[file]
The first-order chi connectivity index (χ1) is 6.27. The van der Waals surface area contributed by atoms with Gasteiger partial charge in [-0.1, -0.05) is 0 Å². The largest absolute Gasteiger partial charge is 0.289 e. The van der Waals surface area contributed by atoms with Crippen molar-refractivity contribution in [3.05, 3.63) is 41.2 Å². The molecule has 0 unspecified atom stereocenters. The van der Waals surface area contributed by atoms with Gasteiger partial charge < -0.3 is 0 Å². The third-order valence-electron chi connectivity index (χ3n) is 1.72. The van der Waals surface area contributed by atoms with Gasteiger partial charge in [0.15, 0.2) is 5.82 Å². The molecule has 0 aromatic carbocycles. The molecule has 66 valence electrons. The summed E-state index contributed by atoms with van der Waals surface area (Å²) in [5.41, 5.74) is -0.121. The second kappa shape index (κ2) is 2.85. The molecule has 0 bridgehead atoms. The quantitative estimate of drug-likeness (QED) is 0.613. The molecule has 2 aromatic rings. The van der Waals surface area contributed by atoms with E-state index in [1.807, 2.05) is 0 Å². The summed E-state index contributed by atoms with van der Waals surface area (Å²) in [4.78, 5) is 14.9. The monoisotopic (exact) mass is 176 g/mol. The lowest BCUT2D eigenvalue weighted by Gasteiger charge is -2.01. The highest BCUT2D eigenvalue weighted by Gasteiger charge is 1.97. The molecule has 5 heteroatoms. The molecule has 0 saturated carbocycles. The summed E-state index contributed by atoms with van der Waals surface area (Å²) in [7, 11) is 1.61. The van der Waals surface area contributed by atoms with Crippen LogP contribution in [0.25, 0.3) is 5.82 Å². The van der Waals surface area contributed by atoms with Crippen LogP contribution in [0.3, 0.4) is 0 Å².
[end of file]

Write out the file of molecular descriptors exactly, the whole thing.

The first-order chi connectivity index (χ1) is 6.27. The van der Waals surface area contributed by atoms with Gasteiger partial charge in [-0.1, -0.05) is 0 Å². The largest absolute Gasteiger partial charge is 0.289 e. The van der Waals surface area contributed by atoms with Crippen molar-refractivity contribution in [3.05, 3.63) is 41.2 Å². The molecule has 0 unspecified atom stereocenters. The van der Waals surface area contributed by atoms with Gasteiger partial charge < -0.3 is 0 Å². The third-order valence-electron chi connectivity index (χ3n) is 1.72. The van der Waals surface area contributed by atoms with Gasteiger partial charge in [0.15, 0.2) is 5.82 Å². The molecule has 0 aromatic carbocycles. The molecule has 66 valence electrons. The summed E-state index contributed by atoms with van der Waals surface area (Å²) in [5.41, 5.74) is -0.121. The second kappa shape index (κ2) is 2.85. The molecule has 0 bridgehead atoms. The quantitative estimate of drug-likeness (QED) is 0.613. The molecule has 2 aromatic rings. The van der Waals surface area contributed by atoms with E-state index in [1.807, 2.05) is 0 Å². The summed E-state index contributed by atoms with van der Waals surface area (Å²) in [4.78, 5) is 14.9. The monoisotopic (exact) mass is 176 g/mol. The lowest BCUT2D eigenvalue weighted by Gasteiger charge is -2.01. The highest BCUT2D eigenvalue weighted by Gasteiger charge is 1.97. The molecule has 5 heteroatoms. The molecule has 0 saturated carbocycles. The summed E-state index contributed by atoms with van der Waals surface area (Å²) in [7, 11) is 1.61. The van der Waals surface area contributed by atoms with Crippen LogP contribution in [0.25, 0.3) is 5.82 Å². The van der Waals surface area contributed by atoms with Crippen LogP contribution in [0.3, 0.4) is 0 Å².